• Using Electron as wrapper which means high battery usage on my Macbook for an app that most of the time is running in the background
  • broken promises: They went subscription only, which would be ok for me if they didn’t promise not to do it.
  • Shady business practices:
  • First they hid the option to buy the “lifetime” version of 7.
  • Then they hid the cancel button for subs both on mobile and on PC. On mobile the cancel button was not visible without scrolling down but there was no scrolling indicator and the scrollable area was exactly the size of the cancel button. On PC they hid the option to cancel in the 3rd sub menu while having blank areas on the 2 levels above.
  • Now they suddenly end support for version 7 browser extensions although they sold it some months ago as lifetime version. I don’t mind ending support for a product but not even a full year has passed. It seems like they want to force all 7 users to subscribe.
  • Now they are collecting user telemetry as an opt in and they already said that there are plans to do it as an opt out.

I could live with Electron, I could live with a sub for something as important as a password manager. What I can’t live with is the big corp behavior. If you look at the company, they aren’t the small neighborhood garage company anymore, they have 570 employees working on a simple password manager and still doing a worse job than Bitwarden or Strongbox, which is a 7 dev app. They want to grow and they want to grow big and they don’t care about the users that made them big.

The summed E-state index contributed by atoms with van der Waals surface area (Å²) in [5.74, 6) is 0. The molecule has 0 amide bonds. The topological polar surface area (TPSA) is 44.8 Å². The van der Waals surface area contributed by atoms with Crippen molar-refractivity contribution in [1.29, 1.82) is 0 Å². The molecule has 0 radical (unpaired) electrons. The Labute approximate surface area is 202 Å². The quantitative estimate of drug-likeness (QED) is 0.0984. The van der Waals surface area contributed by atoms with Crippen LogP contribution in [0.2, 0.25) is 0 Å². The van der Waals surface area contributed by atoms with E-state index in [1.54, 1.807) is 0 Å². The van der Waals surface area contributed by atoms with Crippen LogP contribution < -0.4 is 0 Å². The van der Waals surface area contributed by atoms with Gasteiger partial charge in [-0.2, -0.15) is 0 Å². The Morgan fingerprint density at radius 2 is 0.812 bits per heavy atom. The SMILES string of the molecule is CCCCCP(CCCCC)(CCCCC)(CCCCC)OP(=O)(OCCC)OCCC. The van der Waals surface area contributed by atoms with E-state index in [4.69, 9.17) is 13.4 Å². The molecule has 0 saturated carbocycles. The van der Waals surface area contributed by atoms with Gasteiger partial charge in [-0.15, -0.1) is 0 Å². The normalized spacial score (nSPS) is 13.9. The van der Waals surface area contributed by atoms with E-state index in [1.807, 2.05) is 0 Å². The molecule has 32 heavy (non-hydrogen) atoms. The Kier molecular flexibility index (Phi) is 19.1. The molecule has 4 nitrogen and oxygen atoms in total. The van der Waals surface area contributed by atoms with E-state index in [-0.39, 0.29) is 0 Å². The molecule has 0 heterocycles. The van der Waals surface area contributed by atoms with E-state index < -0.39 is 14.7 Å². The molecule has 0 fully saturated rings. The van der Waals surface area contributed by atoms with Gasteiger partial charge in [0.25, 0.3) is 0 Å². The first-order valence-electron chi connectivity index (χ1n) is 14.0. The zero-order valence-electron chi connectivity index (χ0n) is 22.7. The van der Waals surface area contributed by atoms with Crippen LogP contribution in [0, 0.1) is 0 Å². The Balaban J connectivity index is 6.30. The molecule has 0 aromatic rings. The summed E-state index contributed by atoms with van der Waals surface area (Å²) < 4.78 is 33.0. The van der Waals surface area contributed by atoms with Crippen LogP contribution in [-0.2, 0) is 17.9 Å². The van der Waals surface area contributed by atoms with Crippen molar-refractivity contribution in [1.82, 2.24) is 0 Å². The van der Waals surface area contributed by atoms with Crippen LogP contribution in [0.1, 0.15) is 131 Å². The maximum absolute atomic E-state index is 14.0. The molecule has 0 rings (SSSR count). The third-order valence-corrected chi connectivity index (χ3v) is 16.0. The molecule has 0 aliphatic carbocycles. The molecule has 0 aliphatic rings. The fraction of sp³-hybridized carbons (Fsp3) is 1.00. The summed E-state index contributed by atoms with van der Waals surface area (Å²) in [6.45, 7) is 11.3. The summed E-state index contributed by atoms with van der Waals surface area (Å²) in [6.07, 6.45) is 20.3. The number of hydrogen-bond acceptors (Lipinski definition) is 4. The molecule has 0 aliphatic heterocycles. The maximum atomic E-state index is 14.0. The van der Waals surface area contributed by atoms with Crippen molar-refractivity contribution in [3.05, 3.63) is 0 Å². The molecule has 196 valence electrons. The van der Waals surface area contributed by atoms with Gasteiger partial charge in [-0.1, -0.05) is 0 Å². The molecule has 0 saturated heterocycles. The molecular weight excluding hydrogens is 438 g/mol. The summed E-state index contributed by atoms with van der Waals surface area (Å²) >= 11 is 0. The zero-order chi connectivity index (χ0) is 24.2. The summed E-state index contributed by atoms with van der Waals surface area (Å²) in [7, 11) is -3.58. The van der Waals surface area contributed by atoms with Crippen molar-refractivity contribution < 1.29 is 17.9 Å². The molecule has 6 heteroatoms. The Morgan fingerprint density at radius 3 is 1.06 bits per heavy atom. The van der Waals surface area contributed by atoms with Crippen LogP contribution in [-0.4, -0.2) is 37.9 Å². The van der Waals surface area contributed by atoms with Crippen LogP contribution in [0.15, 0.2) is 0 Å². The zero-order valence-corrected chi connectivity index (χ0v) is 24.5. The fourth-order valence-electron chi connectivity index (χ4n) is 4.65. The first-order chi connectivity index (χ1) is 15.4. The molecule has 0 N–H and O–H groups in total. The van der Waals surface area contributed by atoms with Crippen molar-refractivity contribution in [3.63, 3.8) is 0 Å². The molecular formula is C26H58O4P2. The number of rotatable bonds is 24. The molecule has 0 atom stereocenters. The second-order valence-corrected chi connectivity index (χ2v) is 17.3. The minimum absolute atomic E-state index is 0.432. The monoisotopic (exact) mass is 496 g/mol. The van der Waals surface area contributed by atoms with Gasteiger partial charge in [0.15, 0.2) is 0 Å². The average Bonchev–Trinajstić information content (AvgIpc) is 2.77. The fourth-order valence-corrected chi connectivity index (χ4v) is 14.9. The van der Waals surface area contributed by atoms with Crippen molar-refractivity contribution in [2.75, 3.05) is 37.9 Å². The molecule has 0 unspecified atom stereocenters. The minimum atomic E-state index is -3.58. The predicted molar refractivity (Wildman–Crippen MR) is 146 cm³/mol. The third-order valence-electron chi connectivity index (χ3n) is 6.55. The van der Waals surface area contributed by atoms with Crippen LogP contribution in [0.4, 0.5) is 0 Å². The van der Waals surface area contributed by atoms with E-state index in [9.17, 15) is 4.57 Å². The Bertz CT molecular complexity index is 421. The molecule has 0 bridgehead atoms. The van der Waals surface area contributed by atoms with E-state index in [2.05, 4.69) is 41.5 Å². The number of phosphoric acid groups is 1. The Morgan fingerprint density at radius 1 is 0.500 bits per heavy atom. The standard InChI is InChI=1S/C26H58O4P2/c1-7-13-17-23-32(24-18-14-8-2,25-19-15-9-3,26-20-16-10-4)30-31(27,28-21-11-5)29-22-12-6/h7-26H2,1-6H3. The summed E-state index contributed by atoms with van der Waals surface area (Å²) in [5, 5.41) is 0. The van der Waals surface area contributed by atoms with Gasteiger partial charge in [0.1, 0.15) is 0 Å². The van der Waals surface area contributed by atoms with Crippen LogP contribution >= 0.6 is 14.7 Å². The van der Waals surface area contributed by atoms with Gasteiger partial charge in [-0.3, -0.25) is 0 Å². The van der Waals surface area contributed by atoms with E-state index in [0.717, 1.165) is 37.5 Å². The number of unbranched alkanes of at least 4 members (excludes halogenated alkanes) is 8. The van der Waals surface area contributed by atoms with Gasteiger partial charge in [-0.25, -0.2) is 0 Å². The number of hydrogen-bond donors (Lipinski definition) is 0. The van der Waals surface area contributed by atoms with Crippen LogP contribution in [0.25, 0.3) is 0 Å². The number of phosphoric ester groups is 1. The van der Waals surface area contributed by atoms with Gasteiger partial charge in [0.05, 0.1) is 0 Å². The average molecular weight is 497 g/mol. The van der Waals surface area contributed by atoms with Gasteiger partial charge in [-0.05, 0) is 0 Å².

I’m using Bitwarden and Apple’s password / keychain, both are awesome.
Yes, Bitwarden is Electron too but just the app, which I don’t need because I’m working with the browser plugin all the time.


While I agree with most of your points

Yes, Bitwarden is Electron too but just the app, which I don’t need because I’m working with the browser plugin all the time.

Isn’t that the case with 1Password, too? I believe I’ve used the browser extension without having installed the app in the past, but have not tried recently.

1 Like

You don’t need to have the app installed for the extension to work.
I don’t believe the biometrics unlock work without the app though.


1Password is a Rust application that uses Electron for the UI. A 1Password Team Member writes:

“We are indeed using Electron for some elements of the app, but we’re strongly focused on delivering performance as a feature. Using Rust for the heavy lifting has enabled us to do that. I’m signed into 4 accounts and have thousands of items and am sitting at 90.5 MB of memory usage:”

Electron — 1Password Support Community

1 Like

1Password is fully onboard and one of the leaders in moving toward passkeys. The passwordless experience you deserve


Bitwarden is on the same ship.

So nothing special about passkeys anymore.

That toolkit is for website owners/creators, not for end users.

So it’s similar to what 1Password (the company) offers via Passage (a company they acquired), but not about the 1Password/Bitwarden App.

What’s the rol of a password manager in a passwordless future? (Honest question).

1 Like

Update from 1Password via the verge


1 Like

The ability to use passkeys across different platforms

In addition to cross platform support a PW manager can add an extra layer of security. For example if you are a Keychain user your data is only protected by your devices passwords/passcodes.

A thief with my iPhone and my passcode would have full access to my Keychain but not the data in 1Password.


I see 1PassKey.com is taken, hope 1Password is the owner, otherwise it’s gonna cost!

But seriously, once the transition to passkeys happens, a new name seems like it’s in order, right?